BAM film documents Mizrahi civil rights movement of the ‘70s, though inequities still resonate for Jews from Arab countries.
Shortly after Israel’s victory in the War of Independence, the Jewish state took in a mass exodus of Jews from Arab lands, first in 1949, and then again in 1956.
Jews from Arab lands, called Mizrahim, came to Israel not because they were ardent Zionists, but because their host Arab countries, angered by the establishment of the State of Israel, had turned against them.
Last week, thousands of Ultra-Orthodox Jews came out for mass protests across Israel. What was the contested issue: defense for Israel? Support of Agunot? Parents against child molestation? An end to violating business ethics and Israeli law? Not in the least bit. Sadly, this mass protest, the largest of its kind in years, was for the right to keep Sephardim out of Ashkenazi schools.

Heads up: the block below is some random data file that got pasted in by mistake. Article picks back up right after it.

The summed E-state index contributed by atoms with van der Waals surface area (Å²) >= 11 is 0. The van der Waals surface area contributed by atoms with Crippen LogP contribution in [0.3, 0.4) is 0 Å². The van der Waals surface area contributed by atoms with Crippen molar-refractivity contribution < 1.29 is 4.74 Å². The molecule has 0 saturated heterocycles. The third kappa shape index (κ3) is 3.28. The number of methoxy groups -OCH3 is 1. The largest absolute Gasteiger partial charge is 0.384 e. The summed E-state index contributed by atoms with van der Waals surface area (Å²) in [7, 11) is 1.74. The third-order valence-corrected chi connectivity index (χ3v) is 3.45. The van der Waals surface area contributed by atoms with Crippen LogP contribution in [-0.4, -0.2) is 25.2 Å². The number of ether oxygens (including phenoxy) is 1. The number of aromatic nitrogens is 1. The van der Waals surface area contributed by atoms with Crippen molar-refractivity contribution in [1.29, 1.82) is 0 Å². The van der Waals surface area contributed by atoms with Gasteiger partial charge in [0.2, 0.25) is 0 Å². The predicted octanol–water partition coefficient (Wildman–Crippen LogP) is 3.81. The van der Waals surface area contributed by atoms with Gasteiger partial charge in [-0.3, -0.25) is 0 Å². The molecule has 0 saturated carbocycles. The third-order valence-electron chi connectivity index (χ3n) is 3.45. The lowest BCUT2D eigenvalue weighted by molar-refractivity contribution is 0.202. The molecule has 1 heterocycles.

Oversight committee will publish a list of those who comply and those who don’t in the fall.
Assistant Managing Editor
A committee appointed to promote more transparency among charities in the Sephardic communities of Brooklyn and Deal, N.J, prompted by the arrests last year of three prominent Syrian rabbis on money-laundering charges, says that only six of some 30 organizations with tax-exempt status have agreed to a slate of voluntary operating guidelines.